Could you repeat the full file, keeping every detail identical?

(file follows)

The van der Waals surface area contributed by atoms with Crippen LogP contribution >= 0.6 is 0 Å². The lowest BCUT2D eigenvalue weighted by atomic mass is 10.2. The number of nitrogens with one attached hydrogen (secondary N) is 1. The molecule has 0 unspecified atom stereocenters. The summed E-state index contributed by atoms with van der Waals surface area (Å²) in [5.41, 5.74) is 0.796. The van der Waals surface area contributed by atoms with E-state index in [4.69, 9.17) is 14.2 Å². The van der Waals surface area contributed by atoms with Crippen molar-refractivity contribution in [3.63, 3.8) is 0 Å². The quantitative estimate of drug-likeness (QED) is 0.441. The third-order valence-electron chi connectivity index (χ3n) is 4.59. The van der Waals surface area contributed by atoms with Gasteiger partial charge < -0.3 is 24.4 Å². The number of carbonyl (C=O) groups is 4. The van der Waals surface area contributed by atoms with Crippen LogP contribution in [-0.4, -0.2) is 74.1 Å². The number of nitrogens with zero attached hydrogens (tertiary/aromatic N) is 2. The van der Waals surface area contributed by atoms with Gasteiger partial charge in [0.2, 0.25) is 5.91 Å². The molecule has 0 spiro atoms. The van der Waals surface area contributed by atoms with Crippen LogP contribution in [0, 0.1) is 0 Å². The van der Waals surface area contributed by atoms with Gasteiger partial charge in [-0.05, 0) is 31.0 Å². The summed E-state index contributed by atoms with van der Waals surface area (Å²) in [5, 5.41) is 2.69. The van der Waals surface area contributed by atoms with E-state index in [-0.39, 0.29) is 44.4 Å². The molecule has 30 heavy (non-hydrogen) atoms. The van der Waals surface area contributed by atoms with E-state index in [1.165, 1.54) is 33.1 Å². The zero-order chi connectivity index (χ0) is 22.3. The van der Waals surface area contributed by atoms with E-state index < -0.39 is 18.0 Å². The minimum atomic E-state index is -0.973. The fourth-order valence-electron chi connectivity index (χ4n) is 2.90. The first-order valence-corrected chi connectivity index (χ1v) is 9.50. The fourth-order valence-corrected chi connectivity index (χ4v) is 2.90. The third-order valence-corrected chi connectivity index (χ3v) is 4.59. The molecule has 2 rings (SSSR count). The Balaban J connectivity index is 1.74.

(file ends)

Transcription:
The van der Waals surface area contributed by atoms with Crippen LogP contribution >= 0.6 is 0 Å². The lowest BCUT2D eigenvalue weighted by atomic mass is 10.2. The number of nitrogens with one attached hydrogen (secondary N) is 1. The molecule has 0 unspecified atom stereocenters. The summed E-state index contributed by atoms with van der Waals surface area (Å²) in [5.41, 5.74) is 0.796. The van der Waals surface area contributed by atoms with E-state index in [4.69, 9.17) is 14.2 Å². The van der Waals surface area contributed by atoms with Crippen molar-refractivity contribution in [3.63, 3.8) is 0 Å². The quantitative estimate of drug-likeness (QED) is 0.441. The third-order valence-electron chi connectivity index (χ3n) is 4.59. The van der Waals surface area contributed by atoms with Gasteiger partial charge < -0.3 is 24.4 Å². The number of carbonyl (C=O) groups is 4. The van der Waals surface area contributed by atoms with Crippen LogP contribution in [-0.4, -0.2) is 74.1 Å². The number of nitrogens with zero attached hydrogens (tertiary/aromatic N) is 2. The van der Waals surface area contributed by atoms with Gasteiger partial charge in [0.2, 0.25) is 5.91 Å². The molecule has 0 spiro atoms. The van der Waals surface area contributed by atoms with Crippen LogP contribution in [0, 0.1) is 0 Å². The van der Waals surface area contributed by atoms with Gasteiger partial charge in [-0.05, 0) is 31.0 Å². The summed E-state index contributed by atoms with van der Waals surface area (Å²) in [5, 5.41) is 2.69. The van der Waals surface area contributed by atoms with E-state index in [-0.39, 0.29) is 44.4 Å². The molecule has 30 heavy (non-hydrogen) atoms. The van der Waals surface area contributed by atoms with E-state index in [1.165, 1.54) is 33.1 Å². The zero-order chi connectivity index (χ0) is 22.3. The van der Waals surface area contributed by atoms with E-state index < -0.39 is 18.0 Å². The minimum atomic E-state index is -0.973. The fourth-order valence-electron chi connectivity index (χ4n) is 2.90. The first-order valence-corrected chi connectivity index (χ1v) is 9.50. The fourth-order valence-corrected chi connectivity index (χ4v) is 2.90. The third-order valence-corrected chi connectivity index (χ3v) is 4.59. The molecule has 2 rings (SSSR count). The Balaban J connectivity index is 1.74.